Fractional CTO

Paul Graham, the founder and once long-time leader of the famous startup incubator Y Combinator, has noted how difficult to go it alone as a single-founder. Hell it’s even super difficult to do it WITH a technical co-founder.

Taking the plunge to start a company as a solo founder / CEO of your business presents a number of challenges, not the least of which is having strong technical leadership in place. That technical leadership, or lack thereof, can make or break your product and business. For example if engineering teams do not possess enough rigor in their process and quality, onboarding your first or marquee customers can go sour quickly.

Below is a sample but not exhaustive list of my approach to working with your organization through a Fractional CTO engagement.

Engineering Org Structure

Do you have an in-house team, or remote? Do you work with contractors or employees? Maybe the answer is YES to all of the above.

R&D SWOT Analysis

While this type of engagement does focus a lot on the engineering org and it’s efficacy, the buck does not stop there. Identifying what is working and what is not in an engineering organization must include all of the research and development (R&D) processes, including product and design functions as well.

A SWOT analysis focused on how to improve engineering efficacy will inevitably lead to changes in how the product and design functions operate on a daily basis as well.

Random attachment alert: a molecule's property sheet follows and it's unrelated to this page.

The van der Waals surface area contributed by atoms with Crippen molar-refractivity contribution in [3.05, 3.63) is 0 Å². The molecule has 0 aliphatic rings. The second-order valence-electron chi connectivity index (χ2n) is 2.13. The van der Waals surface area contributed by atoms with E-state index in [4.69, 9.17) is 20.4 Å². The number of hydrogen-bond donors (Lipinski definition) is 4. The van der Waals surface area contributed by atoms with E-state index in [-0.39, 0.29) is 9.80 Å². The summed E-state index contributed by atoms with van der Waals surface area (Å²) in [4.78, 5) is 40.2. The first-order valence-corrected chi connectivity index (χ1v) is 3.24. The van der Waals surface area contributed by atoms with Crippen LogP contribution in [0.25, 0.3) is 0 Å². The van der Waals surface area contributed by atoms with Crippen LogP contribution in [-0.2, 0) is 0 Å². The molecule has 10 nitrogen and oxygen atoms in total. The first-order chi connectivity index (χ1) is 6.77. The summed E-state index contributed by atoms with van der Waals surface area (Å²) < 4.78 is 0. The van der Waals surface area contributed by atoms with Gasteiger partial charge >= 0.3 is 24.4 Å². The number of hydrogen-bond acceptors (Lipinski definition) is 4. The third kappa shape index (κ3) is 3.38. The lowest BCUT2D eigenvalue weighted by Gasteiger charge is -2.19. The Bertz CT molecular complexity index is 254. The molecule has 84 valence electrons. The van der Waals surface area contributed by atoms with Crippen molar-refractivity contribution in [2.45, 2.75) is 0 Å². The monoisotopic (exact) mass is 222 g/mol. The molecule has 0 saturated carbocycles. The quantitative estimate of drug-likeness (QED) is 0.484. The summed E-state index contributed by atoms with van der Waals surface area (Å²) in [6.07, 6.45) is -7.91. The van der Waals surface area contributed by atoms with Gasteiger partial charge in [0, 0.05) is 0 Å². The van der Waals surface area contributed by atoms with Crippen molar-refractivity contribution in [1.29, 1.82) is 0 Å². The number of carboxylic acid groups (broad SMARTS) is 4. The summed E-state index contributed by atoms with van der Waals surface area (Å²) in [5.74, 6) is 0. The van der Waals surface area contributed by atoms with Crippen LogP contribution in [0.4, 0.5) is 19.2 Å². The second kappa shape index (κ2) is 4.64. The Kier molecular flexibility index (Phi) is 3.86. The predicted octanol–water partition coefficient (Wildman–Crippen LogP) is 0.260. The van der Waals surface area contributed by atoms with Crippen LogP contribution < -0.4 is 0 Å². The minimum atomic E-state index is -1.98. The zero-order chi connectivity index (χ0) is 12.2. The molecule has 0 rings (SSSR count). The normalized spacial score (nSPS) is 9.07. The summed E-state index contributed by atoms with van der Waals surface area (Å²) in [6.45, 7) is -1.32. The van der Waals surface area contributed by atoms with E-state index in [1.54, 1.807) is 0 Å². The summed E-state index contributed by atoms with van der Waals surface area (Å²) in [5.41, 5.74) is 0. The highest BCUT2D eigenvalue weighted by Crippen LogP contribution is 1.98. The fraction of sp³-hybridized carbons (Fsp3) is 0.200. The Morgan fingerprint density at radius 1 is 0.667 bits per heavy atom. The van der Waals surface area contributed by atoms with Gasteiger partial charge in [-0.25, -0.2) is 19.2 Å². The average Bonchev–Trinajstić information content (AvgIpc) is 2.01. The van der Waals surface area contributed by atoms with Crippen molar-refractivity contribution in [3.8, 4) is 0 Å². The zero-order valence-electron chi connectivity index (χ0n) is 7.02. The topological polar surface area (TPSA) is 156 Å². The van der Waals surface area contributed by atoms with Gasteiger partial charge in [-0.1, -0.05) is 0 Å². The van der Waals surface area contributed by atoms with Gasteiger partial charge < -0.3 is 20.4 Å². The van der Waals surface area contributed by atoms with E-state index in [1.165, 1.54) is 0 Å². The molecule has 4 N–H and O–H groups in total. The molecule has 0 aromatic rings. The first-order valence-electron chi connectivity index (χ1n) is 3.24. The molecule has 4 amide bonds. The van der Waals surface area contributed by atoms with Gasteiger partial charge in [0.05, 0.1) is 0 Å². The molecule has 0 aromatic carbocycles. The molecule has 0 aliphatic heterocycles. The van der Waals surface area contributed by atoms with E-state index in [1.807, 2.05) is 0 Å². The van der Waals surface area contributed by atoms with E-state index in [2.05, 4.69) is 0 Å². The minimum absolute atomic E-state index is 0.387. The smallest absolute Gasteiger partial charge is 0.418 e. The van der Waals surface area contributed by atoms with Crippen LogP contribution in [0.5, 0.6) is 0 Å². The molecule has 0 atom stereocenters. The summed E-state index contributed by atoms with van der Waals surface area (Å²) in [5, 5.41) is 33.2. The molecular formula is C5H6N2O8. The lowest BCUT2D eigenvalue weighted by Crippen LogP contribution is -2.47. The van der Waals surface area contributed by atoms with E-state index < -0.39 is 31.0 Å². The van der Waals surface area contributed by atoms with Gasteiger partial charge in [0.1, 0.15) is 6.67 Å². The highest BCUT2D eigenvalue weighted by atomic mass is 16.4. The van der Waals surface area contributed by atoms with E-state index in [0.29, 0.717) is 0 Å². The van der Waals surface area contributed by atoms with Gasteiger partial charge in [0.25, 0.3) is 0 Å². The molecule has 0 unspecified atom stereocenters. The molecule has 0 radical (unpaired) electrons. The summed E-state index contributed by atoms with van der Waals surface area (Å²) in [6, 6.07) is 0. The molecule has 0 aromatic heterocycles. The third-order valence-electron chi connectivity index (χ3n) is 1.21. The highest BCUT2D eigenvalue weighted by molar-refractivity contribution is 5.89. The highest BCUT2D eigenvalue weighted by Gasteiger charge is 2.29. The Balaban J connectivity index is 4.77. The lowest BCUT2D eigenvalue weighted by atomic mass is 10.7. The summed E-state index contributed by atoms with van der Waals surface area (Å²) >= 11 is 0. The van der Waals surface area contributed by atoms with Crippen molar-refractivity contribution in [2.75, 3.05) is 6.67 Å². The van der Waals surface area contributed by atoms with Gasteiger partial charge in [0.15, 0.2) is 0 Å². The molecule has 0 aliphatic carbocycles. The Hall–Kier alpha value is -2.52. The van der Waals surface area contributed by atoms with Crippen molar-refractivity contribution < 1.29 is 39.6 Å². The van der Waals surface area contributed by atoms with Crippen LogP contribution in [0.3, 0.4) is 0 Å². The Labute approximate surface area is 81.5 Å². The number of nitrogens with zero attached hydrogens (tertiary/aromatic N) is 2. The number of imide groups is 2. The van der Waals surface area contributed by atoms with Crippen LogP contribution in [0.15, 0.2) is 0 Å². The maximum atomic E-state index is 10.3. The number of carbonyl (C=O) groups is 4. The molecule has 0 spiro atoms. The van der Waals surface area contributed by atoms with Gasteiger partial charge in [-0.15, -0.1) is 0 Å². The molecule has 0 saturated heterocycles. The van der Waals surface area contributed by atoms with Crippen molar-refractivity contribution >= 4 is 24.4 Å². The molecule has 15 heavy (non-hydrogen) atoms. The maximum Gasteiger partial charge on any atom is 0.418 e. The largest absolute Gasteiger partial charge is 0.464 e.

The outcome of this SWOT analysis will serve as a lighthouse to help implement the changes and guide the team through a series of changes.

Implementing Agile in an Agile way

Agile methodologies can work well in a lot of ways. This may seem like a bit of a surprise and perhaps even controversial to some, since many technology leaders take the agile manifesto extremely literally and want to implement it “by the book.” While I think there are wrong ways to do agile, I don’t think this is inherantly wrong. It is, however, not how I approach agile.

I like to stay agile when implementing agile. Meaning, what works for one organization does not always work for the other. It depends a lot on the culture of the company, determining what matters most to the org and what is less critical.

Metrics and Structure

Many engineers may not like to have too many metrics to track success and progress on a team. After all, it can incentivize gaming the numbers for the sake of looking successful. I have seen this first hand and it invalidates the metrics and quickly kills engineering culture.

But building in some trackable metrics at a high level is important to make sure the team can be and stay a well-oiled machine. I’m talking about things like deploy frequency, active bug count, mean time to resolve P0 issues.

Hiring a Technical Leader and Anticipating Evoluation

Once we get you up and humming with a more effective process and improved metrics, you’ll hopefully see that translate into less churn, happier customers and ultimately a healthier business. But it cannot end there.

I can work with business leaders to identify the time and proper role for your engineering leader. Hopefully you’ve got strong candidates internally on your teamalready who may be well positioned to step into this role. If not, we’ll draft a JD for a technical leader, discuss timing and level of the position.

And surely by now you will know that the process we’ve collaborated on and installed into your org will not and cannot stay forever. Organizations change and grow and new leaders bring new ideas. It’ll be critical to keep the eng team and business leaders open to change and expect that the process and tools and metrics will evolve over time.

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